The car remains an important status symbol – well, at least the manufacturers think it should which is why they are constantly trying to tweak the styling and glamourise the shape in the hope of appealing to a particular market segment. The advertising seems to be directed mainly at 20-30 year olds [the PCP purchase arrangements help in this respect] even though this group is usually more concerned about getting a roof over their head and raising a family. By the law of averages, most drivers are in an older vehicle, usually second- or third-hand; they must regard the new models which will be in their price bracket in three-four years’ time with a degree of apprehension if they want something practical, manageable and maintainable.

Nowadays you are no-one if you don’t have a quality or executive car with automatic adjustment of seats and other ego-massaging features. Perhaps it would be more useful to issue a reminder to look check the lights etc. The driver could be rewarded with an nice tune once they had complied.

I like that. Traffic signals, before they went LED, used to have a second lower wattage bulb that activated if the primary lamp failed – I am surprised this hasn’t been introduced in cars, not for the driver’s convenience but to ensure that two lights are always showing to oncoming vehicles.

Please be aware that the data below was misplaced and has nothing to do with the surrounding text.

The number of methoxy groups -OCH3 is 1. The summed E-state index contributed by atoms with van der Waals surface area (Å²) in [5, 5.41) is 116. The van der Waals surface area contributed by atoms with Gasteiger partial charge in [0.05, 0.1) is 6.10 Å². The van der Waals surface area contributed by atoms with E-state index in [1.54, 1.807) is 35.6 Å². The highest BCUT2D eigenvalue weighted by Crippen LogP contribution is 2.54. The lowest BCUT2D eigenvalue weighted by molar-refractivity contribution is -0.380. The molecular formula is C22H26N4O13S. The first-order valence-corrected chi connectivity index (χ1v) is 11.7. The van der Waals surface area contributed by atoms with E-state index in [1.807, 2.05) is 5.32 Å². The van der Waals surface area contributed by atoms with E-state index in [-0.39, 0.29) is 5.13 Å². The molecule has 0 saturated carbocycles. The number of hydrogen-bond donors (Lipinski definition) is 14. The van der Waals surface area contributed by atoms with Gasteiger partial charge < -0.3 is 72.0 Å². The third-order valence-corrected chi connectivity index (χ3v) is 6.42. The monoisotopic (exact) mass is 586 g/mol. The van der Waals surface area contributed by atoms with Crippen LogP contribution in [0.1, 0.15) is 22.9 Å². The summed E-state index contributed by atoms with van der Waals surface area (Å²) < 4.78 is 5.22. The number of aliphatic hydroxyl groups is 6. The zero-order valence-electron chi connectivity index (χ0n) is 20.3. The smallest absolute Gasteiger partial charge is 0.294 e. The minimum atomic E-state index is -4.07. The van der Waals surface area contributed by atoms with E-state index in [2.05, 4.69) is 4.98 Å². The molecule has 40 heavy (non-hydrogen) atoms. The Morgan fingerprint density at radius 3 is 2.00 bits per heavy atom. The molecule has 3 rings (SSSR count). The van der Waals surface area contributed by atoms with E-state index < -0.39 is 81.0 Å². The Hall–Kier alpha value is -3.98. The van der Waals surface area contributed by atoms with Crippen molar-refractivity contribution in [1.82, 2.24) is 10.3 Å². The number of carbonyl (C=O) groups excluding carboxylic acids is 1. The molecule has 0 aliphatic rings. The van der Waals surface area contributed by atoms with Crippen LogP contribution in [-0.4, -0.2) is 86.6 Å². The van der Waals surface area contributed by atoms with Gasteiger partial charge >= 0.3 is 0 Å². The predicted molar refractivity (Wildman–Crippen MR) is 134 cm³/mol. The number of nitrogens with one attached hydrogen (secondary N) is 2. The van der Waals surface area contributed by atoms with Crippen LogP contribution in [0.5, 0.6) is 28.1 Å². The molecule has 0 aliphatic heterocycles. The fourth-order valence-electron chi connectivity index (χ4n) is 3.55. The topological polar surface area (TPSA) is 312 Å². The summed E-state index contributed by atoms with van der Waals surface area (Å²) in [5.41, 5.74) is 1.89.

I haven’t tried auto-adjusting seats; do they have a personal memory with pre-sets for the wife, the M-i-L, and other regular passengers? What I would appreciate in all cars is auto-adjusting head-rests in the rear seats as they always seem difficult to get right and some car owners don’t like people playing with them so they keep them at the lowest possible level which apart from being uncomfortable is illegal if the back of the head does not align with it.

DRL’s aren’t adorning ‘many’ new cars. They’re adorning ‘all’ new cars. As of February 2011 it has been mandatory for all new vehicles to have DRLs in order to pass type approval.